by Richard Hinojosa · September 15, 2013
Some people work within a system while others work around it. Everyone has their role to play. Mohammed Ali, he was going to knock the system on its butt with a quick right jab and hard left cross. Stepin Fetchit, he was going to make the system work for him by giving the fools what they wanted. Either way these guys beat the system and paved the way for others to do the same. Coming from such opposite ends of the system of change, one would not think that the lives of these two extraordinary men would have intersected but they ever so briefly did. Oh, to be a fly on that wall. Well, thankfully playwright Will Power gives us some remarkable insight into this chance encounter.
At the top of the show, Ali is preparing to fight Sonny Liston for second time. He has asked Fetchit to meet with him because he’s looking for an angle in the fight. Stepin Fetchit is an old Hollywood actor known for playing his signature role, the “laziest man in the world”. Ali learns that he knew the late, great boxer Jack Johnson. He wants to find out if Fetchit has any advice he might have picked up from the old champ. He especially wants to know about the alleged all-powerful “anchor punch” that Johnson used. As the story unfolds, Ali discovers that he’s conflicted about everything he holds precious in his life. His new religion and his new wife are all in question and Fetchit is there to offer him some wisdom and perspective. He’s there to anchor Ali to everyone that came before him so he can throw that punch and knock the system on its butt.
Will Power has written a great character-driven play. It is funny, poignant and inspirational. His idea of what might have been said by these two characters and those around them during this encounter feels right…a little dramatized, but right. Filled with contradictions and arrogance, Power’s characters are people who possess as much greatness as they do disgrace. I was riveted by the conversations between Ali and Fetchit and even though I truly enjoyed the other two major characters, Ali’s new wife Sonji and his man Brother Rashid, I could have listened to the two of them talk all night. Power and his director Des McAnuff have accomplished a fine achievement here by making this moment in the history of civil rights powerful but not forceful and therefore more accessible.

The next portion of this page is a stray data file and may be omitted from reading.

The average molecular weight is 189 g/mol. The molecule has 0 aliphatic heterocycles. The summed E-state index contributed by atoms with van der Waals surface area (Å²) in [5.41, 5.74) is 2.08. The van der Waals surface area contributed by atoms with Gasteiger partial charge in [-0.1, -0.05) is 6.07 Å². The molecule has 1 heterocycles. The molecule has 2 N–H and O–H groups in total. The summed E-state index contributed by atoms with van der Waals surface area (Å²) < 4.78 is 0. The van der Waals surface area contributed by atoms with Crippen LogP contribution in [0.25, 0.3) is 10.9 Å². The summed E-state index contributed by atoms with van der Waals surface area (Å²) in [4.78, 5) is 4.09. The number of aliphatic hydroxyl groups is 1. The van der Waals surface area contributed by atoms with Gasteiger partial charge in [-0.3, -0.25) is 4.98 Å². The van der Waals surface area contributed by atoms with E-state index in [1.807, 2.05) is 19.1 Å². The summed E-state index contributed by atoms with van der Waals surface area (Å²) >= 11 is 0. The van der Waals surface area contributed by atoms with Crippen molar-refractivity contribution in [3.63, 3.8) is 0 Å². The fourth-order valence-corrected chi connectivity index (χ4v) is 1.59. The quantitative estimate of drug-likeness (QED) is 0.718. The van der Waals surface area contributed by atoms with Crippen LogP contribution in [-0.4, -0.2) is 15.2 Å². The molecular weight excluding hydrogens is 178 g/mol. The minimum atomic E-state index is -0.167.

The cast is amazing. They carry this play to great heights. Ray Fisher leads with a recreation of Mohammed Ali that is not parody and not an homage but something singularly his own and yet still very recognizable as the flamboyant Ali. Fisher shows Ali’s vulnerabilities and tenderness along with his "prettiness". K. Todd Freeman stole me away with his genuine portrayal of a man past his prime who sees what might be his last chance to finally break away from the system that kept him so oppressed for so long. Freeman’s performance is truly inspired! Nikki M James is utterly captivating as Sonji. Her desire for everyone to rip off their masks and just be who they are is palpable. And John Earl Jelks is excellent as the cold, hard and unbending Brother Rashid.
You may recall the famous photo of a defiant and triumphant Mohammed Ali standing over a stunned Sonny Liston after knocking him out in the first round…well that’s sort of how I felt at the end of Fetch Clay, Make Man. See it. Be the fly on the wall.